Ray Lee

Squeeze defense

Perhaps it’s because of our intensive work on the soon-to-be-published new edition of Love, Bridge Squeezes Complete, but I’m more aware of interesting squeeze deals than I used to be.  My eye was caught last week by this one, which appeared in Paul Thurston’s daily column in the National Post.

Dealer: S

Vul: EW

A 9 7 6 4
J 4 3
A 8 6 4


A K 9 7 6 5 4

Q 5

10 8 6 2

West North East South
2 3 3 4
pass pass dbl pass
4 5 dbl all pass

This deal is from the recent Bermuda Bowl Final.  You seem to be playing with the proverbial pinochle deck here, but eventually you get fed up and just double them. Partner leads the Q and declarer plays low from dummy.  How do you defend?

Let’s suppose you ruff on general principles (we’ll look at the consequences of not ruffing shortly).   What are you going to do now?  A low spade return will almost certainly get you into the Daily Bulletin, but possibly for entirely the wrong reason!  What does partner have for his vulnerable overcall?  Surely he has diamond cards, so a diamond return looks indicated — but should you cash a spade first?  Make your decision before reading on.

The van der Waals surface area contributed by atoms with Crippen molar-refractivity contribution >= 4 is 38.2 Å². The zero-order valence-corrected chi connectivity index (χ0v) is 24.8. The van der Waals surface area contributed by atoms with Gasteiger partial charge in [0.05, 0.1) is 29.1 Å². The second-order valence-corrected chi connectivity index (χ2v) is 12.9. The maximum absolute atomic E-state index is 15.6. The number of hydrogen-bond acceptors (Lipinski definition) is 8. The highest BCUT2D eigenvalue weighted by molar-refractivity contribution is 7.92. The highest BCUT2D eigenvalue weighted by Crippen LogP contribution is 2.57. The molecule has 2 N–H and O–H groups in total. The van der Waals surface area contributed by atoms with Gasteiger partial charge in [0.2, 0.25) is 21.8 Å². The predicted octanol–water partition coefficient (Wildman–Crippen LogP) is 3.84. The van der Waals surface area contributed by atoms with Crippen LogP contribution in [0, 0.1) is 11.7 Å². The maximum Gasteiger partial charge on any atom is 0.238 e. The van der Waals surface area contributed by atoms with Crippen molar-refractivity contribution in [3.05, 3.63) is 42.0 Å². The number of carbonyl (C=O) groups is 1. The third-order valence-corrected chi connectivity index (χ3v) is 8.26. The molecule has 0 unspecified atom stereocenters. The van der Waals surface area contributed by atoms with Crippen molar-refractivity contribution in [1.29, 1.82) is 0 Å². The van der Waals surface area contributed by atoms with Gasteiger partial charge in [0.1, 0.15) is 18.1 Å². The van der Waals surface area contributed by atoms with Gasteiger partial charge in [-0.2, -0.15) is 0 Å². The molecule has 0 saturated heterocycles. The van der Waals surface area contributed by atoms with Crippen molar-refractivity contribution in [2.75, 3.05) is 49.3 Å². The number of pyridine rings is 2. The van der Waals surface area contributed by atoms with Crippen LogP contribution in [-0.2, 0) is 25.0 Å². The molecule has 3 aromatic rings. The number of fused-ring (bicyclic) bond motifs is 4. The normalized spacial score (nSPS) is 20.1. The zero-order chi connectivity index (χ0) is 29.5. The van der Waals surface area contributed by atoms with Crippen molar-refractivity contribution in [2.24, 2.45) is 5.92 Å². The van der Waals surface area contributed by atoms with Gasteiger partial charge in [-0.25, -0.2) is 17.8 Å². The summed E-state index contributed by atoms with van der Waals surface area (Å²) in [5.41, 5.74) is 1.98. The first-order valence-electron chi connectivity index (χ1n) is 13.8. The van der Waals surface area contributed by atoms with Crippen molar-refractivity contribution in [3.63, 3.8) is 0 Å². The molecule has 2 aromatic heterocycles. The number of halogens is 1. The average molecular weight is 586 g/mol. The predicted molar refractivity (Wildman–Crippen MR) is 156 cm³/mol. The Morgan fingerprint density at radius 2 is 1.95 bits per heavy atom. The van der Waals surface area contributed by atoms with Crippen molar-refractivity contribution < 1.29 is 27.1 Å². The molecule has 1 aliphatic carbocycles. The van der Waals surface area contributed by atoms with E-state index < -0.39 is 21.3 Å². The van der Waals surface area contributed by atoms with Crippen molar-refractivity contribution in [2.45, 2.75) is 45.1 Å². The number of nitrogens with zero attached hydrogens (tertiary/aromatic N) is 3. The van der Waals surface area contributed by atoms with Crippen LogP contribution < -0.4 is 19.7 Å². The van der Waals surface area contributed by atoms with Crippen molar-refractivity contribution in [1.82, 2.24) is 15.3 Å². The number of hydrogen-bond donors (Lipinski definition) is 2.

Here’s the full layout:



A 9 7 6 4
J 4 3
A 8 6 4
West East
10 8 2 A K 9 7 6 5 4
Q 5
K Q 9 7 10 8 6 2
Q J 10 7 5 2
K J 10 8 3 2
A 5
K 9 3

So a low spade certainly gets you into the Daily Bulletin 🙂  It doesn’t look wrong to cash a spade before playing a diamond through, but it is — horribly wrong.  Remember Love’s acronym, BLUE?  You just rectified the count, adjusting L to 1.  Declarer wins the diamond, ruffs a spade, draws your trump and reels off the rest of the hearts.  Partner gets squeezed in the minors.  If you play a diamond through at Trick 2, there’s no squeeze — try it for yourself, as Love would say.

A neat variant occurs if you refuse to ruff at Trick 1, in case you are simply ruffing one of declarer’s losers.  He wins in hand, draws trumps, and gives up a spade.   Again now, he wins the diamond return, ruffs a spade and runs hearts.  This time West gets squeezed on the second-last heart, and declarer can duck a trick to him in whichever minor he abandons to set up the eleventh trick.

Of course, East-West could actually make twelve tricks in spades on this layout, but who could tell that from the bidding?

Watch this space — more LOVE to come…


Nick KrnjevicDecember 1st, 2009 at 7:17 am


When does the Love book come out?


Ray LeeDecember 3rd, 2009 at 4:24 pm

Going to press Jan 1, should be available mid February or so.

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